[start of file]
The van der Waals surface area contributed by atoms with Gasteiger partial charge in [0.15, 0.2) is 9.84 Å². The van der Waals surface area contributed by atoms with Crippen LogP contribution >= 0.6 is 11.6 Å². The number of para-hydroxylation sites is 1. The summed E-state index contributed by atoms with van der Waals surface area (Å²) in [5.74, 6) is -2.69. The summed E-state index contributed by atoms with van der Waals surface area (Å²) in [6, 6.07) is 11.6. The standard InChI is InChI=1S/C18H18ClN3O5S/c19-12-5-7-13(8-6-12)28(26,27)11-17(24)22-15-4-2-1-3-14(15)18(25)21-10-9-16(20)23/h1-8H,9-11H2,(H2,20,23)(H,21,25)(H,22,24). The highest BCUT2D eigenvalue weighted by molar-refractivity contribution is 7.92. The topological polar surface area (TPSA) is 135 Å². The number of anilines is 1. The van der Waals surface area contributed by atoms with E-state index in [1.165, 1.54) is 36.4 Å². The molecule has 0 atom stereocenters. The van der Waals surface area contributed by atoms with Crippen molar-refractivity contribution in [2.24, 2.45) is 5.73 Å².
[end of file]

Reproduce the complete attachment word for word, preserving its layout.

The van der Waals surface area contributed by atoms with Gasteiger partial charge in [0.15, 0.2) is 9.84 Å². The van der Waals surface area contributed by atoms with Crippen LogP contribution >= 0.6 is 11.6 Å². The number of para-hydroxylation sites is 1. The summed E-state index contributed by atoms with van der Waals surface area (Å²) in [5.74, 6) is -2.69. The summed E-state index contributed by atoms with van der Waals surface area (Å²) in [6, 6.07) is 11.6. The standard InChI is InChI=1S/C18H18ClN3O5S/c19-12-5-7-13(8-6-12)28(26,27)11-17(24)22-15-4-2-1-3-14(15)18(25)21-10-9-16(20)23/h1-8H,9-11H2,(H2,20,23)(H,21,25)(H,22,24). The highest BCUT2D eigenvalue weighted by molar-refractivity contribution is 7.92. The topological polar surface area (TPSA) is 135 Å². The number of anilines is 1. The van der Waals surface area contributed by atoms with E-state index in [1.165, 1.54) is 36.4 Å². The molecule has 0 atom stereocenters. The van der Waals surface area contributed by atoms with Crippen molar-refractivity contribution in [2.24, 2.45) is 5.73 Å².